Meet the week’s Humans of Product, Sneha Barman. She’s a Singaporean Product Manager who loves to cook and box in her free time. Sneha found her way into Product after designing a very common product; a hairbrush.
“My first ever job was as an engineer at a startup. In Singapore back then, everyone was trying to join big companies so it was uncommon for someone my age to join a startup. It was called Scientific Innovations Company. It was a startup incubator. There were about five or six different startups under one roof. At the time, I had never heard of Product Management.
I started off designing in Fusion360, and was then given a patent for a hairbrush by a Professor at Princeton. I was given the objective to bring it to life. When I went back to check on my work I realised I had actually followed the correct product management steps. My strategy was very user-centric and as the product started evolving, I evolved with it. At the end of it all, I found that I was basically a product manager.
But at the time, I was never called a product manager. I had many names, but Product Manager, surprisingly, was not one of them.”
Now Sneha is working for a communications platform where she has been able to grow her Product Management skills,
“I’m currently at Rakuten Symphony, and we’re working on developing an end to end communications platform for telecommunication companies to get started on their 5G journey. There are over 50 applications within the platform and I’m taking care of one of those applications.
My application has been really exciting because it required a lot of firsts for me. This is the first time I have worked on a SAAS product as well as a highly digital product. It’s also the first time I have made a digital product from scratch where I have developers create the product natively instead of taking things from existing solutions in the market and putting them together.
It is also the first product that I have worked on that has to be extremely scalable, very quickly. It’s a completely different product management style from everything I’ve previously worked on which has been really exciting.
But it’s very exciting! I would say every product I’ve worked on has its own specific stressors. I always refer to products like babies; no two children are the same just as no two products are the same. Therefore, there’s no one way to handle a product.”
Despite her busy work life, Sneha still finds time to participate in the Product community.
“I remember going to my very first product event in New York in 2015 and it was humongous and you can feel the passion in the room for product management. I have also been to one in Sweden and it was quite different from the one in New York. It’s been a really cool way to experience different product cultures around the world and see how they compare to Product in Singapore. Back then, Singapore didn’t have a large Product community so I was really lucky to be able to see Product thriving overseas early in my career.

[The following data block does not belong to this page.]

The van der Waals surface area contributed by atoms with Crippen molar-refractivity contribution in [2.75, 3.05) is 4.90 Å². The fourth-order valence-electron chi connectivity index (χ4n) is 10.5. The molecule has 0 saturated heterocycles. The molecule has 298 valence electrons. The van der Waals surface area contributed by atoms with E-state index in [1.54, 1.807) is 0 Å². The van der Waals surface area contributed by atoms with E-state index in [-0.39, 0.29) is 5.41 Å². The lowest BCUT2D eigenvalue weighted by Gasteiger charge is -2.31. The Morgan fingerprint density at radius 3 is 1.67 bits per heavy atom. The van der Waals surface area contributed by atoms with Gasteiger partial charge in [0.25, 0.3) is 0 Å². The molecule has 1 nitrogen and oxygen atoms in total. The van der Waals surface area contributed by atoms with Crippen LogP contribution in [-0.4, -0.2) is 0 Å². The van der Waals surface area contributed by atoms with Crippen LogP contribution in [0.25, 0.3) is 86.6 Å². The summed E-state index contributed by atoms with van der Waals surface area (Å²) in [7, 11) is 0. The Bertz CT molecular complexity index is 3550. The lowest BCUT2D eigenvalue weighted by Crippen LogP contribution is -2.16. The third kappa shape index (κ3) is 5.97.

My current company is very product-driven, so, I’ve been more involved in internal Product events. Recently, I’ve started to step out more into the community again though! I spoke at a Product Talks, Singapore event last month which was really exciting. And since then, I’ve actually been in touch with people from the event. It’s been great to hear the different perspectives on how people are handling their products and the different methodologies within other organisations are exploring.”
Sneha has also been very fortunate to work on some amazing Products, including one that came in third place at a well-known Product competition.
“I worked on a product called Fashive(Fashion Learning Hive). It was created by a group of veterans in the fashion industry trying to bridge the gap between individuals and the industry.
I was the sole product manager because it’s such a new company and I had the golden opportunity to learn digital product management from start to end. In large firms, you don’t really get the ability to be part of the design and the engineering deeply.
The product ended up coming in the 3rd for APAC EDTECH VENTURE COMPETITION where Fashive was up against 168 other products. It was only a year old so it was a big achievement for us to come in the top 3.”
Also, this really goes to show you can learn any domain on the job if you are willing to do so. Even the sky isn’t the limit for all the possible Product one can work on.”
And Sneha’s number one piece of advice for current and aspiring Product Managers:
”I always maintain this – to join product management; go make your own product. In product, there are times where you have to go with your gut intuition and you can only develop that by making something yourself and understanding the hands-on parts of a product. Go make your own product.”